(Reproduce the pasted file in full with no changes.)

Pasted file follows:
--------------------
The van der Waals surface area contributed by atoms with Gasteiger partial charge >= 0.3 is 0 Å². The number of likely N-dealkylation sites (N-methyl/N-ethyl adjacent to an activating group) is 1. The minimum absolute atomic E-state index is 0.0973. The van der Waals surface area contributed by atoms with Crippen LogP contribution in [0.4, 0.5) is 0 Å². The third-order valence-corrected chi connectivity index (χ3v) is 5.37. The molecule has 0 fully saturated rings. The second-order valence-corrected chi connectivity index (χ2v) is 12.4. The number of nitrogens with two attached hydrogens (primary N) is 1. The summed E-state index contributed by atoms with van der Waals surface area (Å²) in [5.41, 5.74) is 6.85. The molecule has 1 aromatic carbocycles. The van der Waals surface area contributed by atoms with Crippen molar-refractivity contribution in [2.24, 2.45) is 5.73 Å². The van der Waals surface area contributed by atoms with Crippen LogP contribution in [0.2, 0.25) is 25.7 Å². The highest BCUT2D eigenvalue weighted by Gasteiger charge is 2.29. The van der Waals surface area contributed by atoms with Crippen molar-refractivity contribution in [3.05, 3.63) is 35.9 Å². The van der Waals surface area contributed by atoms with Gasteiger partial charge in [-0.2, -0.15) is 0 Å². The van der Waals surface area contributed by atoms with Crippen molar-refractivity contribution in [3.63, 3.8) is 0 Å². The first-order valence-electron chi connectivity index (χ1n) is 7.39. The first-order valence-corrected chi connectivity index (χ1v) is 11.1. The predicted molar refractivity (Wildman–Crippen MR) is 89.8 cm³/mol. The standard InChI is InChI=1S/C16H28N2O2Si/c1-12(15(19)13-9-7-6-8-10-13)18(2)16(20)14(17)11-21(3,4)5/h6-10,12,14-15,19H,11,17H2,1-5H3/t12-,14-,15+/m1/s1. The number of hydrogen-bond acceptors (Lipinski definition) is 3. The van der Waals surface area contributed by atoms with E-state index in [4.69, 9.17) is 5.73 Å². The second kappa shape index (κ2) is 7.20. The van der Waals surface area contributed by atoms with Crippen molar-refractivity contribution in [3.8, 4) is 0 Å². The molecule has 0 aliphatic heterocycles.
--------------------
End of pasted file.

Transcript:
The van der Waals surface area contributed by atoms with Gasteiger partial charge >= 0.3 is 0 Å². The number of likely N-dealkylation sites (N-methyl/N-ethyl adjacent to an activating group) is 1. The minimum absolute atomic E-state index is 0.0973. The van der Waals surface area contributed by atoms with Crippen LogP contribution in [0.4, 0.5) is 0 Å². The third-order valence-corrected chi connectivity index (χ3v) is 5.37. The molecule has 0 fully saturated rings. The second-order valence-corrected chi connectivity index (χ2v) is 12.4. The number of nitrogens with two attached hydrogens (primary N) is 1. The summed E-state index contributed by atoms with van der Waals surface area (Å²) in [5.41, 5.74) is 6.85. The molecule has 1 aromatic carbocycles. The van der Waals surface area contributed by atoms with Crippen molar-refractivity contribution in [2.24, 2.45) is 5.73 Å². The van der Waals surface area contributed by atoms with Crippen LogP contribution in [0.2, 0.25) is 25.7 Å². The highest BCUT2D eigenvalue weighted by Gasteiger charge is 2.29. The van der Waals surface area contributed by atoms with Crippen molar-refractivity contribution in [3.05, 3.63) is 35.9 Å². The van der Waals surface area contributed by atoms with Gasteiger partial charge in [-0.2, -0.15) is 0 Å². The van der Waals surface area contributed by atoms with Crippen molar-refractivity contribution in [3.63, 3.8) is 0 Å². The first-order valence-electron chi connectivity index (χ1n) is 7.39. The first-order valence-corrected chi connectivity index (χ1v) is 11.1. The predicted molar refractivity (Wildman–Crippen MR) is 89.8 cm³/mol. The standard InChI is InChI=1S/C16H28N2O2Si/c1-12(15(19)13-9-7-6-8-10-13)18(2)16(20)14(17)11-21(3,4)5/h6-10,12,14-15,19H,11,17H2,1-5H3/t12-,14-,15+/m1/s1. The number of hydrogen-bond acceptors (Lipinski definition) is 3. The van der Waals surface area contributed by atoms with E-state index in [4.69, 9.17) is 5.73 Å². The second kappa shape index (κ2) is 7.20. The van der Waals surface area contributed by atoms with Crippen molar-refractivity contribution in [3.8, 4) is 0 Å². The molecule has 0 aliphatic heterocycles.